How to Manage Pests

UC Pest Management Guidelines

Grape

Crown Gall

Pathogen: Agrobacterium vitis

(Reviewed 6/06, updated 6/06)

In this Guideline:


SYMPTOMS

Gall formation is the typical symptom of this disease. Galls may be produced on canes, trunks, roots, and cordons and may grow to several inches in diameter. Internally galls are soft and have the appearance of disorganized tissue.

COMMENTS ON THE DISEASE

Agrobacterium tumefaciens is systemic in grapevine wood. The pathogen can be in plant debris from the vines that is buried in the soil where it can survive for several years. If new vines are planted they can be infected. Galls commonly develop where plants have been suckered or injured during cultivation or pruning. Galls frequently will appear where the vine tissue has been damaged by freezing temperatures. Natural growth cracks in woody root tissue also appear to be good sites for infection. The galls may girdle the vine and disrupt the flow of nutrients, thus restricting vine growth. If infested vines are field grafted or T-budded, gall formation may push the bud shield or graft union off the vine.

MANAGEMENT

Crown gall can be controlled by good sanitation, the avoidance of injury, and the avoidance of using wood systemically infected by the pathogen. Heat treatment of planting stock can eliminate the bacteria, but reinfection can occur once the vine is planted in the field. In areas where winter injury to the vines occurs, disease incidence will be high if the vines are infested. Grow tubes left on young vines over the winter may increase the incidence of crown gall in infected vines. Chemical treatments are generally not effective. Currently available products only treat the symptoms and do not eliminate the bacterial infection.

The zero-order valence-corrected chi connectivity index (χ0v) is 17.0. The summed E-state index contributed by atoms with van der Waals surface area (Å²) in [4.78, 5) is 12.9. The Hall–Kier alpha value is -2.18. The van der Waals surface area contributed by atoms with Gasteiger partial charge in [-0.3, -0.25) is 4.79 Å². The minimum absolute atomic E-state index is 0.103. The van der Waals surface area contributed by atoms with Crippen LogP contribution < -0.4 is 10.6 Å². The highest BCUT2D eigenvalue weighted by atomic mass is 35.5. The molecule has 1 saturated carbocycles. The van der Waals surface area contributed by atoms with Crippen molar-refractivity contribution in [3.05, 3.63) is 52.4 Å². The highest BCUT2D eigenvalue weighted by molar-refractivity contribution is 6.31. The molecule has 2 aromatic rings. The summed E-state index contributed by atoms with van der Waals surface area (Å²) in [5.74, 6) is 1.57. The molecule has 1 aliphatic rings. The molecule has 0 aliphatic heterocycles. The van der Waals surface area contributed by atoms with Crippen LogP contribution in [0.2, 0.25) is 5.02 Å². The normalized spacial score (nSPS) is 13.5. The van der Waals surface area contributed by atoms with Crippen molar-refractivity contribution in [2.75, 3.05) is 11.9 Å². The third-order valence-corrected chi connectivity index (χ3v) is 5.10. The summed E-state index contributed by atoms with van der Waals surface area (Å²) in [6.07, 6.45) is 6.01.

PUBLICATION

[UC Peer Reviewed]

UC IPM Pest Management Guidelines: Grape
UC ANR Publication 3448

Diseases

W. D. Gubler, Plant Pathology, UC Davis
R. J. Smith, UC Cooperative Extension, Sonoma County
L. G. Varela, UC IPM Program, Sonoma County
S. Vasquez, UC Cooperative Extension, Fresno County
J. J. Stapleton, UC IPM Program, Kearney Agricultural Research Center, Parlier
A. H. Purcell, Environmental Science, Policy and Management, UC Berkeley
Acknowledgment for contributions to Diseases:
G. M. Leavitt, UC Cooperative Extension, Madera County

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